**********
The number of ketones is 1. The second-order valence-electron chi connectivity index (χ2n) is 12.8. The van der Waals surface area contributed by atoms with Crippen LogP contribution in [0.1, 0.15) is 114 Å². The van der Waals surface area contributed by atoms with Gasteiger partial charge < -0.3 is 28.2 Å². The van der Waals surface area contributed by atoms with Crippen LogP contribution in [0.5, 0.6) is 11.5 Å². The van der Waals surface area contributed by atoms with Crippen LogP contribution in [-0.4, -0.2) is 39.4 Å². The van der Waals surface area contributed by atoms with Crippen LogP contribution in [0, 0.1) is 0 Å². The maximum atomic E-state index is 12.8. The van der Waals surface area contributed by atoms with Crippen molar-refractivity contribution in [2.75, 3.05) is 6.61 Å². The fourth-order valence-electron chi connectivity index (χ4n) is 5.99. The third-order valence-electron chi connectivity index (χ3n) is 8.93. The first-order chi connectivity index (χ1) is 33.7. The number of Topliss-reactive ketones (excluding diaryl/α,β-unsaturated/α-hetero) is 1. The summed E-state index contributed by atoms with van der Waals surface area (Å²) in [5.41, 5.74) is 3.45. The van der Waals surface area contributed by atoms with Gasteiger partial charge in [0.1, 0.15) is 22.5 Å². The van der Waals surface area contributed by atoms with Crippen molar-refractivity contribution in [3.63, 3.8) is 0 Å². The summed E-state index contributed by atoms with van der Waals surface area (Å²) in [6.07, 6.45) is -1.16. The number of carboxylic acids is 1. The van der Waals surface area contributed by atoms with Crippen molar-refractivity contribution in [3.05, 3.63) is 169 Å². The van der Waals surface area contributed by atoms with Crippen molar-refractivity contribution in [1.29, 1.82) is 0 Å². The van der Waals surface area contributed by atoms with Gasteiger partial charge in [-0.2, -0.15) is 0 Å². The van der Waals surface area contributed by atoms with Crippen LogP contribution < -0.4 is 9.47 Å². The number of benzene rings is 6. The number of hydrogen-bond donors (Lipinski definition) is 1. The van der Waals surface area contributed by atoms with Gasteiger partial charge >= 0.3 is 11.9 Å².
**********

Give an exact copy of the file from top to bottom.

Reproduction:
The number of ketones is 1. The second-order valence-electron chi connectivity index (χ2n) is 12.8. The van der Waals surface area contributed by atoms with Crippen LogP contribution in [0.1, 0.15) is 114 Å². The van der Waals surface area contributed by atoms with Gasteiger partial charge < -0.3 is 28.2 Å². The van der Waals surface area contributed by atoms with Crippen LogP contribution in [0.5, 0.6) is 11.5 Å². The van der Waals surface area contributed by atoms with Crippen LogP contribution in [-0.4, -0.2) is 39.4 Å². The van der Waals surface area contributed by atoms with Crippen LogP contribution in [0, 0.1) is 0 Å². The maximum atomic E-state index is 12.8. The van der Waals surface area contributed by atoms with Crippen molar-refractivity contribution in [2.75, 3.05) is 6.61 Å². The fourth-order valence-electron chi connectivity index (χ4n) is 5.99. The third-order valence-electron chi connectivity index (χ3n) is 8.93. The first-order chi connectivity index (χ1) is 33.7. The number of Topliss-reactive ketones (excluding diaryl/α,β-unsaturated/α-hetero) is 1. The summed E-state index contributed by atoms with van der Waals surface area (Å²) in [5.41, 5.74) is 3.45. The van der Waals surface area contributed by atoms with Gasteiger partial charge in [0.1, 0.15) is 22.5 Å². The van der Waals surface area contributed by atoms with Crippen molar-refractivity contribution in [3.63, 3.8) is 0 Å². The summed E-state index contributed by atoms with van der Waals surface area (Å²) in [6.07, 6.45) is -1.16. The number of carboxylic acids is 1. The van der Waals surface area contributed by atoms with Crippen molar-refractivity contribution in [3.05, 3.63) is 169 Å². The van der Waals surface area contributed by atoms with Crippen molar-refractivity contribution in [1.29, 1.82) is 0 Å². The van der Waals surface area contributed by atoms with Gasteiger partial charge in [-0.2, -0.15) is 0 Å². The van der Waals surface area contributed by atoms with Crippen LogP contribution < -0.4 is 9.47 Å². The number of benzene rings is 6. The number of hydrogen-bond donors (Lipinski definition) is 1. The van der Waals surface area contributed by atoms with Gasteiger partial charge >= 0.3 is 11.9 Å².